Science & Technology

Stratolaunch puts world’s widest plane through fourth test flight

Stratolaunch’s Roc airplane files over the Mojave Desert. ( / Stratolaunch via YouTube)

Stratolaunch, the air-launch venture created by Microsoft co-founder Paul Allen a decade ago, successfully conducted a full test of the landing gear on its mammoth Roc carrier aircraft today.

Today’s outing at California’s Mojave Air and Space Port was the fourth test flight for the twin-fuselage plane, which is named after a mythical giant bird and ranks as the world’s largest aircraft by wingspan. Its 385-foot spread is more than half again as wide as the wings of a Boeing 747.

Allen never got to see Roc take to the air: He died in 2018 at the age of 65, just months before the plane’s first flight. But under new ownership, Stratolaunch is following through on Allen’s efforts to develop the plane as a flying launch pad.

A month ago, Stratolaunch’s test pilots retracted and extended the plane’s left mid-main landing gear. Today’s follow-up test validated full landing gear operations, including door functionality and alternate gear extension. Pilots also evaluated Roc’s general performance during a flight that reached an altitude of 16,000 feet and lasted for an hour and 43 minutes.

“Today’s successful flight demonstrates and validates improvements to the carrier aircraft’s systems and overall flight performance,” Zachary Krevor, Stratolaunch’s president and chief operating officer, said in a news release. “The full landing gear retraction and extension brings the carrier aircraft closer to operational status.”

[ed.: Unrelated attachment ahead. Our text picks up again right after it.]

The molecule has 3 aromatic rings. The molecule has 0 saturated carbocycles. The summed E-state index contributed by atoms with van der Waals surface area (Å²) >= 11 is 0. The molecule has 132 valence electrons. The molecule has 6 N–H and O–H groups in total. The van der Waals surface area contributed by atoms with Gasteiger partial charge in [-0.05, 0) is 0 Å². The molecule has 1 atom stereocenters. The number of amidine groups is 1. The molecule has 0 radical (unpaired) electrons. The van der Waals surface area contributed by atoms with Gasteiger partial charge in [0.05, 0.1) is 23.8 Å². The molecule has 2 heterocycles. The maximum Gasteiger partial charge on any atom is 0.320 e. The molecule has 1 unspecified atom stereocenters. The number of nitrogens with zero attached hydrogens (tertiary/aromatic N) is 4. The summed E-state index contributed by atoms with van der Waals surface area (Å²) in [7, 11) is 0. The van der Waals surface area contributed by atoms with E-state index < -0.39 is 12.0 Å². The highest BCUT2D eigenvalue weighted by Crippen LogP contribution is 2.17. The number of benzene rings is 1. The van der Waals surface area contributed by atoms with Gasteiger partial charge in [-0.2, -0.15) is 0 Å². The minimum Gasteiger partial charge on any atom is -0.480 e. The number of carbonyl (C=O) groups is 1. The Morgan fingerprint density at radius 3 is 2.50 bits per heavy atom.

When Allen started up Stratolaunch, the venture’s primary objective was to launch rockets and their payloads into orbit from Roc in midflight. But the company is currently focusing on using Roc as a research testbed for hypersonic launch vehicles that don’t need to go into orbit.

Stratolaunch is working on system integration of its first two Talon-A hypersonic vehicles, known as TA-0 and TA-1. Krevor said today’s landing gear test was “a milestone that is necessary to ready the craft for Talon-A separation and hypersonic flight tests later this year.”

The company has started fabrication of a third vehicle, TA-2, which it says will be the first fully reusable hypersonic test vehicle.

Hypersonic flight has become a national security priority in recent years, in part due to efforts by Russia and China to develop hypersonic weapons that could elude U.S. defenses. Last year, Stratolaunch said it won a contract from the Missile Defense Agency to assess how reusable hypersonic testbeds could be used for defense applications.

Stratolaunch argues that its air-launch system is more versatile than a fixed-site launch system because it can operate from any airport with a runway big enough to accommodate Roc (such as Mojave’s 12,500-foot runway), can dodge inclement weather, and can deploy launch vehicles in any desired inclination.

The air-launch approach, which was used successfully for the Allen-backed SpaceShipOne project in 2004, has also been adopted for Virgin Galactic’s SpaceShipTwo rocket plane and Virgin Orbit’s Launcher One system.

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